Macleans.ca Interview: Kenneth Whyte

Maclean’s Editor-in-Chief Kenneth Whyte, who was recently named The Canadian Journalism Project’s Newsperson of the Year, talks about the award, Human Rights Commissions and the future of print journalism


Kenneth Whyte

Q. Your nomination for this award cited your revitalization of Maclean’s, your new book on Hearst, and your battle with Human Rights Commissions–it must be gratifying to win?
A. It’s gratifying that some of my colleagues have recognized that Maclean’s is doing well and I want to congratulate everyone at the magazine on a great year but, really, we won this thing because of the Human Rights Commissions. We spent a good part of 2008 defending ourselves against a campaign by a handful of Muslim activists to have our journalism branded hateful and racist. We stood up to their complaints and defended ourselves—and, in particular, an excerpt from Mark Steyn’s bestselling book America Alone—and in doing so we attracted the support of a lot of smart and energetic bloggers. These bloggers, long before the mainstream media, recognized the complaints as a politically-motivated threat to free expression and open journalistic inquiry. They threw their weight behind me in this poll and put me over the top and I want to return the favor by dedicating this honor to them.

Q. To the blogosphere?
A. To that particular part of the blogosphere that got engaged in these human rights complaints. I can’t name them all but individuals like Ezra Levant, Jay Currie, Kathy Shaidle, among others, discovered and disseminated a lot of alarming information about the operations of human rights commissions and the decisions of their tribunals. The debate got pretty messy on both sides as it went along, but these people prodded the newspapers and the public to question the advisability of allowing unaccountable, politicized, and rather slipshod commissions to interfere with one of our most precious liberties. Along with Mark Steyn, who wrote a lot about the case, they did a great service to Canadian journalism in 2008. I’m deeply grateful for their support—it was shaping up as a lonely fight until the bloggers got involved. They’re the ones who really deserve this award so I consider myself to be accepting it on their behalf.

Q. In your interview with the Prime Minister in this week’s Maclean’s, he says that his government will not be moving to rewrite the section of the Canadian Human Right’s Act that interferes with free speech. Were you disappointed by that?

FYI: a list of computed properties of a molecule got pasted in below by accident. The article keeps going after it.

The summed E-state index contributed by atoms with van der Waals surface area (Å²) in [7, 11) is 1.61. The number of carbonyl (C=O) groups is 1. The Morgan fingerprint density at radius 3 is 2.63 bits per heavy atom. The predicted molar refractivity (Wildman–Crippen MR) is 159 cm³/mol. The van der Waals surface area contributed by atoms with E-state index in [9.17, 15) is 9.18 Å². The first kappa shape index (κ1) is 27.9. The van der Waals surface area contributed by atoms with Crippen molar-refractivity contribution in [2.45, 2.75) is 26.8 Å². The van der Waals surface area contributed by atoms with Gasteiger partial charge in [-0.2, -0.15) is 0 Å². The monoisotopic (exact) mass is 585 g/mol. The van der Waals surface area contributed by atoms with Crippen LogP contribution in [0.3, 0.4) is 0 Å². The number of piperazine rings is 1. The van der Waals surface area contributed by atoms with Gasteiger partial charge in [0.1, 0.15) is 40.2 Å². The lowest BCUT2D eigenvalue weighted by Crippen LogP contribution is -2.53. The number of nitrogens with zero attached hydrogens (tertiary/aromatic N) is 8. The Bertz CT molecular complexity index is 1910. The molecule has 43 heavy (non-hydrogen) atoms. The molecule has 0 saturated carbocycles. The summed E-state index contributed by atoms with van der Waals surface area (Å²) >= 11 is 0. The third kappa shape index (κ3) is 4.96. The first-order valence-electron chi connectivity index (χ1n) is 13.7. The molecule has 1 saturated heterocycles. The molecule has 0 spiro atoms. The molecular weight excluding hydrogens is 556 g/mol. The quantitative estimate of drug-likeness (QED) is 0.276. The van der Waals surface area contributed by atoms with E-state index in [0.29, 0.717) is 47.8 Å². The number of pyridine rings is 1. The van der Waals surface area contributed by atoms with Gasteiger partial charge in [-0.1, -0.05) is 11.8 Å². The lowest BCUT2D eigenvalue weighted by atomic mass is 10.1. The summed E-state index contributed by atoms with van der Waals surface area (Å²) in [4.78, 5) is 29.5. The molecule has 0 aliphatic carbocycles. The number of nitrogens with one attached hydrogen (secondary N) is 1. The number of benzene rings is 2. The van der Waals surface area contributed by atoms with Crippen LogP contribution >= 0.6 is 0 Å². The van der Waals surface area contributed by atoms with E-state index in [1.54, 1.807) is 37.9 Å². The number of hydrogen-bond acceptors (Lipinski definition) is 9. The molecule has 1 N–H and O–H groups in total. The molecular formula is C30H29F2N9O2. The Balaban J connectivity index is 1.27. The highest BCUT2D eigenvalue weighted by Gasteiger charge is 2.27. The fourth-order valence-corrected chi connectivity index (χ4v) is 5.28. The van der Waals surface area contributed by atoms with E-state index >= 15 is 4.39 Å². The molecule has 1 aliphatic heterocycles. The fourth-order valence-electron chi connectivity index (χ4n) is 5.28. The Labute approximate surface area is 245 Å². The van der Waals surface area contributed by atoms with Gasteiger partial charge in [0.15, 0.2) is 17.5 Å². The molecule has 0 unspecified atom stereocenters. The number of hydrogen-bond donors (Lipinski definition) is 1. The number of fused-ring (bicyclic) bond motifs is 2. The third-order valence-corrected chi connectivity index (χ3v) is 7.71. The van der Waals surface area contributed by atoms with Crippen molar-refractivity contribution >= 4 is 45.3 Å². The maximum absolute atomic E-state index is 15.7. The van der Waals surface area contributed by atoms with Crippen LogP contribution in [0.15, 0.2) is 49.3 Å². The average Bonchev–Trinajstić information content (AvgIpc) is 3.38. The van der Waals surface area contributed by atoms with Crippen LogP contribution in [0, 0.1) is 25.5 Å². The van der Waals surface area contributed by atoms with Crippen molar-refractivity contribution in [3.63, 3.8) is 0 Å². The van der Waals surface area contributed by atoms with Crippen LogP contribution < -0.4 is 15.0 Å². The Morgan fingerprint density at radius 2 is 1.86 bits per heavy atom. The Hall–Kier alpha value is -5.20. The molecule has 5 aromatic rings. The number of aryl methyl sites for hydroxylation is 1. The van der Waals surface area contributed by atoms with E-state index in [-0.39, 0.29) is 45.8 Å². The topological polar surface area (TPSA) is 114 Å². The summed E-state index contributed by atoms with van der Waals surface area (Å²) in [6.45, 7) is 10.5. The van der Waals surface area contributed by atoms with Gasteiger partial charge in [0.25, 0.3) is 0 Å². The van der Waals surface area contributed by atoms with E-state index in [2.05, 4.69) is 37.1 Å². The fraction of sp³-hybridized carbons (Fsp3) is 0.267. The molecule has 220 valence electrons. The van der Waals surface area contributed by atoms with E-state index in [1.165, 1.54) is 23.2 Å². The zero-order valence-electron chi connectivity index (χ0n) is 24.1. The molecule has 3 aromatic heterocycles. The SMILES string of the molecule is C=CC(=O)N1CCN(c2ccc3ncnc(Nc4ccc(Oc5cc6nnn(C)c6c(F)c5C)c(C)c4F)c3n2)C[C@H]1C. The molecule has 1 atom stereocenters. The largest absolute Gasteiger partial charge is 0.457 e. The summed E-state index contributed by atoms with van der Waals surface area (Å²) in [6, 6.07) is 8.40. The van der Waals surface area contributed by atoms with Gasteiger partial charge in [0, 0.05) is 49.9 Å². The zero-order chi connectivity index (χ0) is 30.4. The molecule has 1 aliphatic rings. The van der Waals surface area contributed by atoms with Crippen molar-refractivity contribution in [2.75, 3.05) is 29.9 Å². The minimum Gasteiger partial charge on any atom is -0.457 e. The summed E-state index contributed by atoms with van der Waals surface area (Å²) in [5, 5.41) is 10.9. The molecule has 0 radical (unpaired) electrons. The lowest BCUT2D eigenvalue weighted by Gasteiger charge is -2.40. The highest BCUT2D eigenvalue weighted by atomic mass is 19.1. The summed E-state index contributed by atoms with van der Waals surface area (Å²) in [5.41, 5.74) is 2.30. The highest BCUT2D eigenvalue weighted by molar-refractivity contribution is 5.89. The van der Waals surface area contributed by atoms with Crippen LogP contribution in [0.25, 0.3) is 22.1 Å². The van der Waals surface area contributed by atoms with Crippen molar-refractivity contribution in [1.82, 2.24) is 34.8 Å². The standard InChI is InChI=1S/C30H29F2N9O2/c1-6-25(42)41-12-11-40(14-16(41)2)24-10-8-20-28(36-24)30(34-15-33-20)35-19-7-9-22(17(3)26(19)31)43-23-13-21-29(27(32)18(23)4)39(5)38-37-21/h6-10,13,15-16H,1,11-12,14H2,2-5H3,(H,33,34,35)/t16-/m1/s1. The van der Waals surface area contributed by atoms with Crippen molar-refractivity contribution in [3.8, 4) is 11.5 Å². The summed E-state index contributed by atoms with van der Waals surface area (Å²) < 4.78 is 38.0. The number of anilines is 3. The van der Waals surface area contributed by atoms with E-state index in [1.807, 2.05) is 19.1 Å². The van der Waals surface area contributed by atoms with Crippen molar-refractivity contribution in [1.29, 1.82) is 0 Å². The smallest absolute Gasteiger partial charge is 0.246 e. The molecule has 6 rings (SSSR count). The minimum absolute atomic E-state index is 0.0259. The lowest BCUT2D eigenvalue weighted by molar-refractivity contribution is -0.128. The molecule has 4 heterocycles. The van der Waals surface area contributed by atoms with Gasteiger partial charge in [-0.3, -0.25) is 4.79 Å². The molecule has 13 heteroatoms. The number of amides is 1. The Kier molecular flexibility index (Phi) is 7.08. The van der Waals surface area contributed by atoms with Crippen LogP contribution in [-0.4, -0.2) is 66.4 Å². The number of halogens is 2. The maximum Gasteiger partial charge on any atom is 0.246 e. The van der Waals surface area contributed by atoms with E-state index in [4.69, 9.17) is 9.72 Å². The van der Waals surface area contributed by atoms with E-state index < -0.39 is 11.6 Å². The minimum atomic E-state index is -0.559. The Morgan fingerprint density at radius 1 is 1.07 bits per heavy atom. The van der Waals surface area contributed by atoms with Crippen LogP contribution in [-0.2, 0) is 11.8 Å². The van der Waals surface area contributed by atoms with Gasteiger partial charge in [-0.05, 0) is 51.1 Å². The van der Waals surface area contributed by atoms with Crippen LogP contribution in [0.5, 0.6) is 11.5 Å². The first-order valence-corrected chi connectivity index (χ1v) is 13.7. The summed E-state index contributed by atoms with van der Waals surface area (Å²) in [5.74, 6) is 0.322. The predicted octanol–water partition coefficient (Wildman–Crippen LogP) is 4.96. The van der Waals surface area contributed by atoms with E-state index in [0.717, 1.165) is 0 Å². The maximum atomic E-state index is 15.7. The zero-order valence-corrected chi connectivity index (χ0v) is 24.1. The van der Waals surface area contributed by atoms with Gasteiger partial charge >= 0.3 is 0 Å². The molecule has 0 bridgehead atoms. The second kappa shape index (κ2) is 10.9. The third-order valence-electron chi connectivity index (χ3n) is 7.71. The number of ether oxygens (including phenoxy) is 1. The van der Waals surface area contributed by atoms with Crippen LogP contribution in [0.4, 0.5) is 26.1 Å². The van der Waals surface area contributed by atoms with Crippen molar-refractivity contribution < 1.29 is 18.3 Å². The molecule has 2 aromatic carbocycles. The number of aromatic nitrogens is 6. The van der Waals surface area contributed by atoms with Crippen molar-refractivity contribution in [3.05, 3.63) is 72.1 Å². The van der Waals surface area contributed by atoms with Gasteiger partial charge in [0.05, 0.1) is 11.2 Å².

A. Disappointed but not surprised. I’ve never expected a political solution to this, and even if Harper were to act, the real problems are the provincial commissions which are a lot more activist on speech issues than the federal commission, and the chances of getting them all to change their ways–especially when some, like Ontario, are looking to expand their influence–are remote. I think our only hope is a legal solution.

Q. What would that look like?
A. That would require someone who loses before a human rights commission appealing the matter to a real court and ultimately the Supreme Court. I’m told by our lawyers that, despite our vindication by the BC commission, we could still mount a constitutional challenge in that province that would have a high likelihood of success. The problem is that it would cost us several hundred thousand dollars, at a minimum, and we’ve already spent that much defending ourselves against three complaints in separate jurisdictions–all brought by the same complainant–and it’s difficult to make a case for spending that kind of money in this economic environment. But the matter is not dead yet.

Q. What’s your level of confidence in the future of print journalism in this economy?
A. It’s going to be a tough couple of years for everybody, and there will probably be some consolidation in the industry–we’ve already seen a little of it here with the unfortunate demise of Time Canada–but I don’t think it’s the end of the world. Most of us will come out the other side of this in reasonably good shape.

Q. How do you plan to keep Maclean’s successful in these tough times?
A. This will come down, in large part, to a continued focus on news and current affairs. Our newsstand sales, which in recent months have been the best in the magazine’s history, are proof that now, more then ever, there is an appetite for thoughtful, relevant analysis on the major issues of the day. In the last several months, our traffic to Macleans.ca, which was redesigned in the fall, has increased substantially. The backbone of the site remains news and politics and the terrific analysis from our team of political bloggers. During the fall election and subsequent upheaval in Ottawa the site was one of Canada’s liveliest forums for online debate. New daily features will soon be launched, involving contributions from the entire magazine staff, that will further bolster our web-only content and give readers a lot more of what they want. In the end, readers crave information and analysis from the magazine, and the website, and Maclean’s ability to deliver will stand us in good stead.